Crews have started tearing down the towering cement archway near Penn’s Landing’s Great Plaza amphitheater that was built almost two decades ago to anchor an ill-fated tramway to Camden.

A.P. Construction Inc. of Blackwood began demolishing the never-used tram tower on Friday, the day that a statewide ban on such work aimed at fighting the coronavirus was lifted, said Almaz Crowe, a spokesperson for the Delaware River Waterfront Corp.

The tower and a South Jersey sibling had been built in 2002 as part of a plan championed by former Mayor Ed Rendell involving a complex that was to have been built by mall developer Simon Property Group with a historic carousel, the Please Touch Museum, and a Cheesecake Factory restaurant.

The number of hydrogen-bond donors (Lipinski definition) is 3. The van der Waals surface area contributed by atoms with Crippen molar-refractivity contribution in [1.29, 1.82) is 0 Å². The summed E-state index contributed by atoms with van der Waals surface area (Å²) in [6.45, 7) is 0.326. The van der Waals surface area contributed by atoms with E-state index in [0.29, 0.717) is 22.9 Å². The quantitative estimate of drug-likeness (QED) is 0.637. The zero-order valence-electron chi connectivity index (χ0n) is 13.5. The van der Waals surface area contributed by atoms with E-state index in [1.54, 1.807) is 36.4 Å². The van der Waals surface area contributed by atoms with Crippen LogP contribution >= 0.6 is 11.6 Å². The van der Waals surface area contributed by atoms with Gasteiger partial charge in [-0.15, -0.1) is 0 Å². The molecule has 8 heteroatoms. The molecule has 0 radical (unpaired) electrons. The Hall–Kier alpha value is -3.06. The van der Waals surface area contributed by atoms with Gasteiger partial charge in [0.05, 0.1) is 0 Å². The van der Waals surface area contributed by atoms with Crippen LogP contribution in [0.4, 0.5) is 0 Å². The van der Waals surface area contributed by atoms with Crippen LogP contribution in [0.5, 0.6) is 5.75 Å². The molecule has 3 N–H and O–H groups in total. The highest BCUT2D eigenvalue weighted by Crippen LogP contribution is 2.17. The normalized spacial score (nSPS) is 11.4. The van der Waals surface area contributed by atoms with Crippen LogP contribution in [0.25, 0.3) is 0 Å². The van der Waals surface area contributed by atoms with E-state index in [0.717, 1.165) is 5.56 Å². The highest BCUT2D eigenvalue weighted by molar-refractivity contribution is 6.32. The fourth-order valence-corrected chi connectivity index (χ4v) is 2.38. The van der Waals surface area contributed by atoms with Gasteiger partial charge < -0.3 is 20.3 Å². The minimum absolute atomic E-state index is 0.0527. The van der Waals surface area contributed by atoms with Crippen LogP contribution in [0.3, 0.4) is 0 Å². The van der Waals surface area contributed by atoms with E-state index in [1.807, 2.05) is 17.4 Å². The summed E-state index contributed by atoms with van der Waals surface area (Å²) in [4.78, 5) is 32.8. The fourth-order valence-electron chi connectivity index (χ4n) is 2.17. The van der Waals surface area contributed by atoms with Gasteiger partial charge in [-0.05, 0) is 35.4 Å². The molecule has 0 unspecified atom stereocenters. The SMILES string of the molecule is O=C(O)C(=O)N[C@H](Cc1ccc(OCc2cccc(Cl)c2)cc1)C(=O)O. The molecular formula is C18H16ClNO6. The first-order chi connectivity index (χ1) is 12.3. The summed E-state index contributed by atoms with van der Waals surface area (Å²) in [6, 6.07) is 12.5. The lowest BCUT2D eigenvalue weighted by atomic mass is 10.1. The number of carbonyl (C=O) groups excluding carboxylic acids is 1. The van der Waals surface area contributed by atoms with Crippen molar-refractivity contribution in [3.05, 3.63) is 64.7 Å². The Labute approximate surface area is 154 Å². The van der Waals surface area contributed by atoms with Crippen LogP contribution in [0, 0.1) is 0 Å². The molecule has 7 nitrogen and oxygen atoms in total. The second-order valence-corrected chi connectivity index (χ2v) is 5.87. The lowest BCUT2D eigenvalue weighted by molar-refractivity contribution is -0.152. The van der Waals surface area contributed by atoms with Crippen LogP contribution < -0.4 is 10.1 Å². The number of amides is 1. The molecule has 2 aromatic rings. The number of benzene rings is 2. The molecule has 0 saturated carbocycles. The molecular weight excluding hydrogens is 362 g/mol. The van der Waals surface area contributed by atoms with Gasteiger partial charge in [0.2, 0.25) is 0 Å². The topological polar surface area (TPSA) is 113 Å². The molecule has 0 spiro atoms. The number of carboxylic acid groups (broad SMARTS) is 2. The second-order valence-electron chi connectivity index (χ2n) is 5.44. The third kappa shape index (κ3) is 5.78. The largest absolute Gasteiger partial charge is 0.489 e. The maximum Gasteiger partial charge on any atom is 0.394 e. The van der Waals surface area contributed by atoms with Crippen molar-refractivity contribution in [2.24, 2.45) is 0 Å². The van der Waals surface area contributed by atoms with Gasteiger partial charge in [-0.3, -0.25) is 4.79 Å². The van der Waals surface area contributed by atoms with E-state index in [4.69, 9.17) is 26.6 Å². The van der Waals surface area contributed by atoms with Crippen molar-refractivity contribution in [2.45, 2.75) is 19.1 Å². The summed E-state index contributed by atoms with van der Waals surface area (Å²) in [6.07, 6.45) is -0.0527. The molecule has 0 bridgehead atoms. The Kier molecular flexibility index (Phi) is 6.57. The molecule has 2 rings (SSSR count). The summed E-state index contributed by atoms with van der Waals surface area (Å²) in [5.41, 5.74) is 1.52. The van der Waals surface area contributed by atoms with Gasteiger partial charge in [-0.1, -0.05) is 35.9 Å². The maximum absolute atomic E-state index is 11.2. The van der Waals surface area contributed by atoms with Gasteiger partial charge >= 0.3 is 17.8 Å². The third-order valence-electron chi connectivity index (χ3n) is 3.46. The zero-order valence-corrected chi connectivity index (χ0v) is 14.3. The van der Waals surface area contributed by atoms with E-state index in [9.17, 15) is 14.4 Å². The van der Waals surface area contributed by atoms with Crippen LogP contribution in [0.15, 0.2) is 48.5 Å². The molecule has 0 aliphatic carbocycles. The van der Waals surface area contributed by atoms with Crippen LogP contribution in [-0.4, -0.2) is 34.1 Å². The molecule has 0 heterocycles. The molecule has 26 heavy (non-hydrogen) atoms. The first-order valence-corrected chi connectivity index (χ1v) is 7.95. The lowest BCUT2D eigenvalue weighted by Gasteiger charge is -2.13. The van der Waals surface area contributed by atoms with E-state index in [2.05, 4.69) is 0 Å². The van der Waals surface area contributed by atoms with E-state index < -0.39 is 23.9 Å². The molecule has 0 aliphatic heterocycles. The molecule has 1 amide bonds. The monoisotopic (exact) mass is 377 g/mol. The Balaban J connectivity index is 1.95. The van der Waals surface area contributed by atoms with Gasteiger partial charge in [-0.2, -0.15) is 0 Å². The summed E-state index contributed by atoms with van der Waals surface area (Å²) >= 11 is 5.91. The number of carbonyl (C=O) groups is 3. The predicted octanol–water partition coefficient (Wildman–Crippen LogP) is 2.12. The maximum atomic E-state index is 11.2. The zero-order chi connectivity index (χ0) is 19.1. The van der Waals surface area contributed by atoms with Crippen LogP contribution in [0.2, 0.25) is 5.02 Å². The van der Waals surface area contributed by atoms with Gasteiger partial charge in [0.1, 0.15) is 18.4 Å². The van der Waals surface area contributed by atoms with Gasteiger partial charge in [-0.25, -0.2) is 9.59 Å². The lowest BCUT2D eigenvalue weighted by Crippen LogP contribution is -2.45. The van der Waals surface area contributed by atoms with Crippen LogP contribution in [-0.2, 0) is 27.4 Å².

But after the tower was built — at what is said to have been a cost of about $16 million — Simon pulled out of the plan, leaving each side of the Delaware River with its own useless vertical slab.

The DRWC, a city-affiliated nonprofit that manages development along central Philadelphia’s Delaware River waterfront, began fielding bids from contractors to demolish the tower in September.

A.P. Construction was selected for the job with a $700,000 bid, Crowe said. Work is expected to take two months with coronavirus-related safety protocols in place, she said.

The tower sits on a 7.4-acre section of Penn’s Landing for which the DRWC is soliciting development proposals involving high-rise dwellings and a possible hotel.

Proposals are also being reviewed for a new enclave of low- or mid-rise residential buildings on a separate 3.7-acre section of Penn’s Landing bounded by Spruce and Lombard Streets that is now mostly occupied by a parking lot.